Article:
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10 Costly Mistakes to Avoid with a Turn Key Rental Property

By Brian Kline | July 6, 2022

Many perceptive investors know that turn key rentals can bring in a reliable, low-risk, and highly rewarding passive income. What you want from a professionally managed rental property is strong passive income from reliable tenants who maintain the house and the landscaping. Tenants that stay put even when you raise the rent. Dependable monthly rent checks that show up on time every month.

However, every investment comes with some risk. A turnkey rental doesn’t become passive until you’ve done the original due diligence to put all of the right pieces in place. Before you leap, be sure you consider and resolve any potential mistakes that might be made.

1. Choosing the wrong turn key property provider. Anyone can post an online advertisement claiming to have turn key rentals for sale. Always do your due diligence on both the house and the business you are purchasing from. Create a list of qualifications they have to meet. Generally, these people have bought and rehabbed damaged or outdated houses. You want to know that the rehab was done correctly, with the required permits, and by quality contractors. You want this information specific to the property that you are investing in as well as past houses they have rehabbed and sold to other investors. Check out their reputation and how long they have been in business.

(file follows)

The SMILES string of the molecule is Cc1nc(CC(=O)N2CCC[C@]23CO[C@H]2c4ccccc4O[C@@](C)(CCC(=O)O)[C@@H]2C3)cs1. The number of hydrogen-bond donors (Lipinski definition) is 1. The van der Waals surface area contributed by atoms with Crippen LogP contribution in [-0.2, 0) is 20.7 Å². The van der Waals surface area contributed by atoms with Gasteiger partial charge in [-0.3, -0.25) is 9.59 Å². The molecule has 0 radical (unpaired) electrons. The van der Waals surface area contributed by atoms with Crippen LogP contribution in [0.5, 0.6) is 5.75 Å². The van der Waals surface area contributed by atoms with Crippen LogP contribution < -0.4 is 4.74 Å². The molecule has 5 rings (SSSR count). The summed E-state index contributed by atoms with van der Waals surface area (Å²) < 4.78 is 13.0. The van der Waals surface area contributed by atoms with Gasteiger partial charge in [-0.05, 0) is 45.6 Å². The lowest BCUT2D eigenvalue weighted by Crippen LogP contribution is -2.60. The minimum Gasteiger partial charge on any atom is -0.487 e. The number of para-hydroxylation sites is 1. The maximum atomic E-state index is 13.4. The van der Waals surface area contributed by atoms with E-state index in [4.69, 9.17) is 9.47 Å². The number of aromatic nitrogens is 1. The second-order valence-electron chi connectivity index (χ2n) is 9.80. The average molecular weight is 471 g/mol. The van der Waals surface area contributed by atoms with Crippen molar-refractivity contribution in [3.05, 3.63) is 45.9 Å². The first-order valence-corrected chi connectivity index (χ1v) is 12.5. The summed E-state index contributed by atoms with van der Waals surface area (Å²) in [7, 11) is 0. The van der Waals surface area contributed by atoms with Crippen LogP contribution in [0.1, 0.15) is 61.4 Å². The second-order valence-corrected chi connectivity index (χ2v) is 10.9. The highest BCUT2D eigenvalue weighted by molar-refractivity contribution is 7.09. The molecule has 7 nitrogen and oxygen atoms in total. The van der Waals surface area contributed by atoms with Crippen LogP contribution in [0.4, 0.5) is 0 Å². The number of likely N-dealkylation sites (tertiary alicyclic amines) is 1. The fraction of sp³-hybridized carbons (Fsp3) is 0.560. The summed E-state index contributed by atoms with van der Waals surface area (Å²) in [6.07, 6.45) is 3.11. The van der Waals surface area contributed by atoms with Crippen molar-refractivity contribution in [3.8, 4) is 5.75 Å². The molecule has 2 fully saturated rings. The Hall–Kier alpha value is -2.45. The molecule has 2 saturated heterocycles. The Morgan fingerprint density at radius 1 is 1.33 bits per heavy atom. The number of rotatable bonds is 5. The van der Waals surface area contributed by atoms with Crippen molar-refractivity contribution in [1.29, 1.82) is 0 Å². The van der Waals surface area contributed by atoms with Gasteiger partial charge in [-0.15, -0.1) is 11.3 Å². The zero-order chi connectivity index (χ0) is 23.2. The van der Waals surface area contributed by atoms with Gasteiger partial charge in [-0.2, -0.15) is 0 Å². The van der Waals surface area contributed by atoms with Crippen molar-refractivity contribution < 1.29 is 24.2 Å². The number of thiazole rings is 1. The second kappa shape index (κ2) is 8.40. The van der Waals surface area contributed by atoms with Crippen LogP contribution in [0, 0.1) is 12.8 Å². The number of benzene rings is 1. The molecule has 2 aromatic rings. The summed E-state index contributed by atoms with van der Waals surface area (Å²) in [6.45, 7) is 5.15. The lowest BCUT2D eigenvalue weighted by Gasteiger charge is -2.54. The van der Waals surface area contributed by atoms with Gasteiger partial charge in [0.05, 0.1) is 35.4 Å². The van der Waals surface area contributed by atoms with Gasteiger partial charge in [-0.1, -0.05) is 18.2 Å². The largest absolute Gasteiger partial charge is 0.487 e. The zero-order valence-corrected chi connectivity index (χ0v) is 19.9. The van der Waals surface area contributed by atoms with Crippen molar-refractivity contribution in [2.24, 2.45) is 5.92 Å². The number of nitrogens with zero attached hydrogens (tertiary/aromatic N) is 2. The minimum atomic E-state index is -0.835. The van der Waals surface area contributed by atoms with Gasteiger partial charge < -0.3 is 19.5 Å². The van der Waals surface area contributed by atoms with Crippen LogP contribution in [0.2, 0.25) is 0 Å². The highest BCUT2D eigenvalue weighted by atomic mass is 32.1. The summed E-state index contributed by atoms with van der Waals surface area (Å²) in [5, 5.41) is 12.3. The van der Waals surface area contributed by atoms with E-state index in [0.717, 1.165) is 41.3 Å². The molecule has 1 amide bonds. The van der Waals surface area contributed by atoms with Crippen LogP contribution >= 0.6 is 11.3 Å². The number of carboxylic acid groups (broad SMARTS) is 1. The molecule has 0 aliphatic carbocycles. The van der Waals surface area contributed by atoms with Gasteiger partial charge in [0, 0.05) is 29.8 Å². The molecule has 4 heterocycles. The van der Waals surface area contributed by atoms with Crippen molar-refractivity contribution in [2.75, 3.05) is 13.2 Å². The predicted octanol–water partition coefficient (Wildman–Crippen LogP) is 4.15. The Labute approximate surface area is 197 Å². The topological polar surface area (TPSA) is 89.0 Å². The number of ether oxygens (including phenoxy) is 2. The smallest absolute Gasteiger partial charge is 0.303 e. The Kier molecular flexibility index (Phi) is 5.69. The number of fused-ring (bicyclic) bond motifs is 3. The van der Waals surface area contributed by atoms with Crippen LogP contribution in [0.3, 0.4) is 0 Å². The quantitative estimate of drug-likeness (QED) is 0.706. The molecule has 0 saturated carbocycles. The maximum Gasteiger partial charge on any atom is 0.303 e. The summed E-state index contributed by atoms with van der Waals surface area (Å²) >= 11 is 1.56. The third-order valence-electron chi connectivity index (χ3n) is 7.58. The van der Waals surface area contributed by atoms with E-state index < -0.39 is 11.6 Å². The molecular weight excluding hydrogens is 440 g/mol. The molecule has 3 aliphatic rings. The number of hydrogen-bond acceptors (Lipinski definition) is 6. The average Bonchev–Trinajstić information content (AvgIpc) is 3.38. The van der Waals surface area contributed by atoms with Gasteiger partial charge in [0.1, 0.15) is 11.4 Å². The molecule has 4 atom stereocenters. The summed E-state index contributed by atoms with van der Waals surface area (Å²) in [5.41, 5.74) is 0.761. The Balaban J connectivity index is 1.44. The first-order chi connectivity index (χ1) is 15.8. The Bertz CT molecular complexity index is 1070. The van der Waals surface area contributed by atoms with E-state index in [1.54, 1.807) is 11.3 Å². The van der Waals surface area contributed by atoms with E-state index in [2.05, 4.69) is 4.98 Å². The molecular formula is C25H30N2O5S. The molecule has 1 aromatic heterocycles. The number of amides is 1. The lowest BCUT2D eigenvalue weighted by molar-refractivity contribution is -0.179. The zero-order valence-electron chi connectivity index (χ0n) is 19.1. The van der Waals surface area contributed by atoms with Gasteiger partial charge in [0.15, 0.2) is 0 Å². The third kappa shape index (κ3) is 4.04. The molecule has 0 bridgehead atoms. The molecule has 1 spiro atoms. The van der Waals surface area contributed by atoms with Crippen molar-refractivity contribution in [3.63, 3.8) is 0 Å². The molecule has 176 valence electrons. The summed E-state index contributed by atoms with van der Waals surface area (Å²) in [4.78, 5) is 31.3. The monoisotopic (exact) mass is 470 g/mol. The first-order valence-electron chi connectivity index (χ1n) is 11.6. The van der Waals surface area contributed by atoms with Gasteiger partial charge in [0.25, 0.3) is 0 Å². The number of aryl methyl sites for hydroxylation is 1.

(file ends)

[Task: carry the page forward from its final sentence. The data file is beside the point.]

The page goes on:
2. After you select a turn key seller, ask detailed questions. Know all of the terms that you will be agreeing to. Know the exact people you’ll buy the property from. Verify the rental income on previous houses they have sold. Verify the quality of the tenants. Ask questions until you don’t have any unanswered questions.

3. Research the property management side of the business. Understand the policy for dealing with problem tenants and evictions. The same applies to their policies for repairs and maintenance including hvac services. You will be the legal owner of the property. Everything the management company does is being done in your name.

4. Have the property professionally inspected. You would do this with your own home or any other investment property. Once you get to know the business you are dealing with – trust but verify.

5. Know the neighborhood. Again, turn key rentals aren’t a passive income until everything is in place. Listen to why they bought and rehabbed in this neighborhood and then check it out for yourself. Know what other houses rent for. Know the school district. Know the transportation system, grocery stores, entertainment, etc.

6. Don’t buy a white elephant. If the deal is too good to believe, it probably is. The turn key business may have made a mistake and is trying to recoup a loss. Look out for abandoned houses in the neighborhood, industrial areas, ganglands, a bad house layout, busy streets, etc. Quality renters want to live in a quality house and in a quality neighborhood.

7. Understand municipal and other codes. Have the zoning codes been changed to allow industry? Is a freeway overpass going to be built over the backyard? Is it in a homeowners association community? This is all part of getting into the house with your eyes wide open.